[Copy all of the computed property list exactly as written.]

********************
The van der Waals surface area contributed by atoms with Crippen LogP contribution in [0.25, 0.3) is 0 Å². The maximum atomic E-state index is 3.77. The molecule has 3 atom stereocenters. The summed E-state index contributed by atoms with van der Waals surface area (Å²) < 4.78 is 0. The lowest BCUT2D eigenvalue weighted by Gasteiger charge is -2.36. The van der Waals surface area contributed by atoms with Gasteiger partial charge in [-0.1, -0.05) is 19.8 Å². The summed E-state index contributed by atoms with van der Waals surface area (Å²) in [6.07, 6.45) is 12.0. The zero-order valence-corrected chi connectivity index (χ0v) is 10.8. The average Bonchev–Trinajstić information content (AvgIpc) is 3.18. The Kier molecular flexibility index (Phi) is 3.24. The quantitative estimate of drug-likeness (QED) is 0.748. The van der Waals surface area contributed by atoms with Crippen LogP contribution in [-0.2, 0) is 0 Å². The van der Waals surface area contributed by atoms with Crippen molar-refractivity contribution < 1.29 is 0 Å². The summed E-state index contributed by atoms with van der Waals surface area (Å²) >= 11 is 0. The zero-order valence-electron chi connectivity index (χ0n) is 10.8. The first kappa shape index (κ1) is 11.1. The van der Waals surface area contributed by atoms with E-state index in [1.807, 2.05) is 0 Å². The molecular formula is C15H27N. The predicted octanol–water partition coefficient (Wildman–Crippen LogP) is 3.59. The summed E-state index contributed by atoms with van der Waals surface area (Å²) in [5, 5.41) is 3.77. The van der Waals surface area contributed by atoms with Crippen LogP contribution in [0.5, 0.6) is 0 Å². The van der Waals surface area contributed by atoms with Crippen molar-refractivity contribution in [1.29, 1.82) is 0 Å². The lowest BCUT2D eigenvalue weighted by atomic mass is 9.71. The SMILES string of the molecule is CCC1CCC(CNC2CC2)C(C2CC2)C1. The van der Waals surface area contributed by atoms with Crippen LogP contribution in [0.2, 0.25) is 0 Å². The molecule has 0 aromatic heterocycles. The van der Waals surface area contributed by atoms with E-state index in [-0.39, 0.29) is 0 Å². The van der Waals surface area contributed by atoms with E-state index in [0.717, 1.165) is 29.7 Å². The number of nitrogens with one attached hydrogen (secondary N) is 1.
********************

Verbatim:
The van der Waals surface area contributed by atoms with Crippen LogP contribution in [0.25, 0.3) is 0 Å². The maximum atomic E-state index is 3.77. The molecule has 3 atom stereocenters. The summed E-state index contributed by atoms with van der Waals surface area (Å²) < 4.78 is 0. The lowest BCUT2D eigenvalue weighted by Gasteiger charge is -2.36. The van der Waals surface area contributed by atoms with Gasteiger partial charge in [-0.1, -0.05) is 19.8 Å². The summed E-state index contributed by atoms with van der Waals surface area (Å²) in [6.07, 6.45) is 12.0. The zero-order valence-corrected chi connectivity index (χ0v) is 10.8. The average Bonchev–Trinajstić information content (AvgIpc) is 3.18. The Kier molecular flexibility index (Phi) is 3.24. The quantitative estimate of drug-likeness (QED) is 0.748. The van der Waals surface area contributed by atoms with Crippen LogP contribution in [-0.2, 0) is 0 Å². The van der Waals surface area contributed by atoms with Crippen molar-refractivity contribution < 1.29 is 0 Å². The summed E-state index contributed by atoms with van der Waals surface area (Å²) >= 11 is 0. The zero-order valence-electron chi connectivity index (χ0n) is 10.8. The first kappa shape index (κ1) is 11.1. The van der Waals surface area contributed by atoms with E-state index in [1.807, 2.05) is 0 Å². The molecular formula is C15H27N. The predicted octanol–water partition coefficient (Wildman–Crippen LogP) is 3.59. The summed E-state index contributed by atoms with van der Waals surface area (Å²) in [5, 5.41) is 3.77. The van der Waals surface area contributed by atoms with Crippen LogP contribution in [0.5, 0.6) is 0 Å². The van der Waals surface area contributed by atoms with Crippen molar-refractivity contribution in [1.29, 1.82) is 0 Å². The lowest BCUT2D eigenvalue weighted by atomic mass is 9.71. The SMILES string of the molecule is CCC1CCC(CNC2CC2)C(C2CC2)C1. The van der Waals surface area contributed by atoms with Crippen LogP contribution in [0.2, 0.25) is 0 Å². The molecule has 0 aromatic heterocycles. The van der Waals surface area contributed by atoms with E-state index in [-0.39, 0.29) is 0 Å². The van der Waals surface area contributed by atoms with E-state index in [0.717, 1.165) is 29.7 Å². The number of nitrogens with one attached hydrogen (secondary N) is 1.